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Students 'Completely Safe' After Impetigo Break Out

Council Rock Superintendent said "students are completely safe" after two cases of Impetigo were confirmed at CR South late last week.

After a skin infection broke out among some Council Rock South athletes, students are "completely safe," according to the school district superintendent.

"Based on the information we have at this time, I believe our students are completely safe based on actions we’ve taken and the plans and precautions we have implemented over the past three days," Superintendent Mark Klein said in a press release.

On Thursday, Sept. 27, two students had confirmed cases of Impetigo—a contagious, superficial infection of the skin caused by staph and strep bacteria—which spurred the staff at CR South to begin screening athletes for signs of the infection. The screening showed that about 20 students had skin abrasions, which was suspicious enough for the school to cancel Friday night's football game against Pennsbury.

Of the students who were asked to contact their physicians, six have confirmed cases of Impetigo, according to Klein.

"All students who have been screened have been cleared by their physician to return to school and to compete in athletics," Klein said.

The school was cleaned and sanitized to help prevent further spread of the skin infection, Principal Albert R. Funk said in a letter sent on Friday. 

"The team locker room, weight room, and shower facilities have been completely sanitized and will receive extensive cleaning daily over the next several weeks," he said.

Impetigo is not serious and can be treated with oral and topical antibiotics, according to Klein, and is a relatively common infection in high school athletic programs.

"In fact, we have canceled wrestling matches or practices over the last two years at each high school because one or more wrestlers have had this skin infection," Klein said.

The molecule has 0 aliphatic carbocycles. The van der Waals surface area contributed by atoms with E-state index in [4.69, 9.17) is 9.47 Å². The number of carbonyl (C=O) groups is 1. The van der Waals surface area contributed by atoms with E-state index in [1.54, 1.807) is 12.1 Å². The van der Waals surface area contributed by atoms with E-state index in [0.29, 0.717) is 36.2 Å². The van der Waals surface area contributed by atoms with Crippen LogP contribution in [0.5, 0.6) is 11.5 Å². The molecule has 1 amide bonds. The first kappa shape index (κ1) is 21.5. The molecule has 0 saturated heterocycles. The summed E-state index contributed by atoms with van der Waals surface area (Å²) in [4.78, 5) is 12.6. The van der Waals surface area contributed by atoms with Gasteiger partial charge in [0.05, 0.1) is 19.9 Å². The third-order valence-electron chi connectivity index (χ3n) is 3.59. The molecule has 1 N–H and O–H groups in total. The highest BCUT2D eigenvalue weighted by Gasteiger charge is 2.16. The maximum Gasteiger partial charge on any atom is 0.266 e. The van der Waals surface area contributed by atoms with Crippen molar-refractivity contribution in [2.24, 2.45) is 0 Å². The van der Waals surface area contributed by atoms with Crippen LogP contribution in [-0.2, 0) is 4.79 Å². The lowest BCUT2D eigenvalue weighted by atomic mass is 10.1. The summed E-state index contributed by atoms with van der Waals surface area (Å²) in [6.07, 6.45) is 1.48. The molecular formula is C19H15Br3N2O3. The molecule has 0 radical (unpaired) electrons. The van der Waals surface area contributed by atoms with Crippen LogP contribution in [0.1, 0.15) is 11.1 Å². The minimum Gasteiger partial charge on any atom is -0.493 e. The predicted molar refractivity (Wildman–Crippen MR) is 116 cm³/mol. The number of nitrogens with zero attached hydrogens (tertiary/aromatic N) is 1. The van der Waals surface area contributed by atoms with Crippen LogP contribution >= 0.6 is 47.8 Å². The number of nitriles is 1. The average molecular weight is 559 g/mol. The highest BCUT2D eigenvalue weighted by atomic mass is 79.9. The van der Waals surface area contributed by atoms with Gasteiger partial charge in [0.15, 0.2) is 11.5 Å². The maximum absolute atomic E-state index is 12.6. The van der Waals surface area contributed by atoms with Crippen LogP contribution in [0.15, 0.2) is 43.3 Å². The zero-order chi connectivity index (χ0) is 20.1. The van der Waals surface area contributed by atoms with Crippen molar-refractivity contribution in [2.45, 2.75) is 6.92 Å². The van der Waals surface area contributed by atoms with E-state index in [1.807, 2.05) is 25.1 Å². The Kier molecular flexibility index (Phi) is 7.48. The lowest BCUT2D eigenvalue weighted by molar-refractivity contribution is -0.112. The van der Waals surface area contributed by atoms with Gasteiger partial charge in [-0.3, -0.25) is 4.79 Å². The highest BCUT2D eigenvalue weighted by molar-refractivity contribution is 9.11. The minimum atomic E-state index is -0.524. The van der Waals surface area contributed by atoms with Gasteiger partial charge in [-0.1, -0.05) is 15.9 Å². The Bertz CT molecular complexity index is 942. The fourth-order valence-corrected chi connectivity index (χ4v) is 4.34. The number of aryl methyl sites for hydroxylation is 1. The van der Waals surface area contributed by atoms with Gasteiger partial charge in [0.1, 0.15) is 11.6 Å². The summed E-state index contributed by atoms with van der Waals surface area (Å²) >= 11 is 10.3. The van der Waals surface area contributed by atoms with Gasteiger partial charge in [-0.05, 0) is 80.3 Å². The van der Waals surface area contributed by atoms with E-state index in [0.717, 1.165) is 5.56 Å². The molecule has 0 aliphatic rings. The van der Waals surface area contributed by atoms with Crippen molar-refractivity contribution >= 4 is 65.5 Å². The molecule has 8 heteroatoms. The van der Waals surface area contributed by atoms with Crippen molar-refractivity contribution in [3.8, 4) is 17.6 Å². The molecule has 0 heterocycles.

Klein also clarified that some news organizations falsely reported that the skin-infection was Methicillin-resistant Staphylococcus Aureues (MRSA), which is a more serious infection. He said that none of the students who were screened or excluded from practice last week were diagnosed with MRSA, however one student at the school has MRSA.

"We do have a single confirmed case of MRSA at South," Klein said. "However that student, who is a member of the football team, has not been in school for the past nine days. Based on the information we now have on this case, we don’t believe any of our current students are at risk for contacting MRSA by being in our buildings or facilities."

In order to prevent another Impetigo outbreak, Principal Funk said that players will receive regular skin checks for the duration of the season, and any player who has a suspicious mark on their skin will be made ineligible to play until cleared by a physician.

Friday's canceled football game has rescheduled for Monday, Oct. 1, at 7:30 p.m.

Read the letter from the superintendent, which includes a question and answer section, by clicking on the PDF file in the media box of this article.

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